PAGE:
What women want from antenatal care
Article first published online: 12 AUG 2005
BJOG: An International Journal of Obstetrics & Gynaecology
Volume 107, Issue 10, pages vii–viii, October 2000
How to Cite
(2000), What women want from antenatal care. BJOG: An International Journal of Obstetrics & Gynaecology, 107: vii–viii. doi: 10.1111/j.1471-0528.2000.tb11604.x
- Issue published online: 12 AUG 2005
- Article first published online: 12 AUG 2005
Antenatal care has aroused a great deal of unnecessary passion among obstetricians, midwives and health services researchers. According to one perspective, pregnancy is a potential illness and requires rigorous surveillance to detect and treat complications, while the opposing view is that pregnancy is a natural phenomenon and requires intervention only when complications become obvious. These tensions are unresolved, and even affect the manner we address pregnant women, with current fashion for customer, consumer and even client. Dominic Byrne and his colleagues (pages 1233–1236) actually asked 613 women attending their antenatal clinics how they would like to be addressed; patient was the most popular, followed by mother and then pregnant woman, but definitely not client, consumer or customer. Perhaps sensitivity to women's wishes concerning the manner of their address is the first step to resolving tensions in antenatal care.
Another area which has been inadequately researched is women's expectations of antenatal care. This was studied by David Jewell and his colleagues (pages 1237–1240) as a prelude to a randomised trial of flexible and traditional antenatal care. There was moderate agreement with the statement that ‘Pregnancy was a normal event’, but also moderate agreement that ‘Pregnancy is an event entailing risk’. The women felt that the health of their infant was largely governed by the way they looked after themselves in pregnancy and less by antenatal care or by the effect of chance. They regarded wanting reassurance as the most important element of antenatal care, followed by the opportunity to ask questions and to talk about worries. Women who planned their pregnancy were more likely to prefer traditional antenatal care.
Previous randomised trials of reduced antenatal visits have shown no difference in obstetric or perinatal outcome but dissatisfaction with the reduced schedule due to a perception of not being looked after properly. Jewell and colleagues (pages 1241–1247) suggest that the reduced schedule in these trials was too strict, and tested the hypothesis that a flexible pattern of antenatal care allowing the woman to determine her own number of antenatal visits above a minimum would result in no loss of satisfaction. With the flexible arrangement the number of visits were reduced and the maximum number of weeks between visits increased, with greater continuity of antenatal care. There was no difference in the degree of satisfaction with care provided by general practitioners and hospital doctors, but less satisfaction with care provided by midwives, compared with traditional care. Small for gestational age was suspected more often in the flexible care group. The women may have been unable to adapt to the extra responsibility of determining the pattern of their antenatal care, despite being worried about complications of pregnancy which may have passed unrecognised in the long interval between visits. During the flexible schedule the women may have been more reassured by visits to general practitioners and hospital obstetricians rather than midwives, whom they may regard as less able to identify complications of pregnancy. On the other hand, the anxiety felt by midwives, general practitioners and hospital obstetricians with the flexible schedule may have conveyed itself to the women, resulting in less reassurance; evidence for this notion is that twice as many women were thought to be small for gestational age with flexible care.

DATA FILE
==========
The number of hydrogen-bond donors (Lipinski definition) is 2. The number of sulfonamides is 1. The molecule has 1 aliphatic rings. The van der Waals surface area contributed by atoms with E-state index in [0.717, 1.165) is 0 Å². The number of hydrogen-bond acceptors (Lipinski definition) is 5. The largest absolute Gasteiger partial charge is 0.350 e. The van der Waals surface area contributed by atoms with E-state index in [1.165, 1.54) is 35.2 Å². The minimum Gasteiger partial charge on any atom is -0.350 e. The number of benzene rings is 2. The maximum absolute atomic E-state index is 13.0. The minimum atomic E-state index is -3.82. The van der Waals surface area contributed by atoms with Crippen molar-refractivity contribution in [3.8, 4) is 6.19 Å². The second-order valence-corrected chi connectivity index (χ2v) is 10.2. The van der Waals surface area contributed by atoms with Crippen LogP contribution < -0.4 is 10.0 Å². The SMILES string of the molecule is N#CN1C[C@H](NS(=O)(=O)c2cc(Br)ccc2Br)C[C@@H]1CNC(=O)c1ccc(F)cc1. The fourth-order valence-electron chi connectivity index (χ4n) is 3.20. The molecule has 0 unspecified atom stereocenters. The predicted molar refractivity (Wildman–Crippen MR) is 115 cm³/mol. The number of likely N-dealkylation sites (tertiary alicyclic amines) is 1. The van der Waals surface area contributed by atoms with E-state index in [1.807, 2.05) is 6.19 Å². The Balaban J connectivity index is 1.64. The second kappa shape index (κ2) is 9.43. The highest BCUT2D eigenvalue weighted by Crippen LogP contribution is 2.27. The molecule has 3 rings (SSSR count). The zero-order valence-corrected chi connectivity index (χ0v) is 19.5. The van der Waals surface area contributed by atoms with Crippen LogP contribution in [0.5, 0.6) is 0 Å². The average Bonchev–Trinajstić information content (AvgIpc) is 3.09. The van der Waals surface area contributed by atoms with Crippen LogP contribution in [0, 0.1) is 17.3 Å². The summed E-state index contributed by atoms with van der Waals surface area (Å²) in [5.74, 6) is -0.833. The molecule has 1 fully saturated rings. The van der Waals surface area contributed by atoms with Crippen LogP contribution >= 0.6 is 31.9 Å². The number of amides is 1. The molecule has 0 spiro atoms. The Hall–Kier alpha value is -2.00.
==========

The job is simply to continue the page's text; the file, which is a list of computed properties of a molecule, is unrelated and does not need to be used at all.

The truth is that we really do not know what women want from antenatal care. Probably we should not carry out any more randomised trials of reduced schedules of antenatal care, for the differences are likely to be marginal. What is certain is that serious medical complications are rare, anxiety is common. The conceptual conflict between pregnancy as a potential illness and pregnancy as a natural phenomenon is no longer relevant. Research in antenatal care must be more fundamental; there should be qualitative research in a variety of settings to understand women's whole experience of pregnancy and its attendant anxieties. We can make a start by addressing pregnant women in the manner they desire.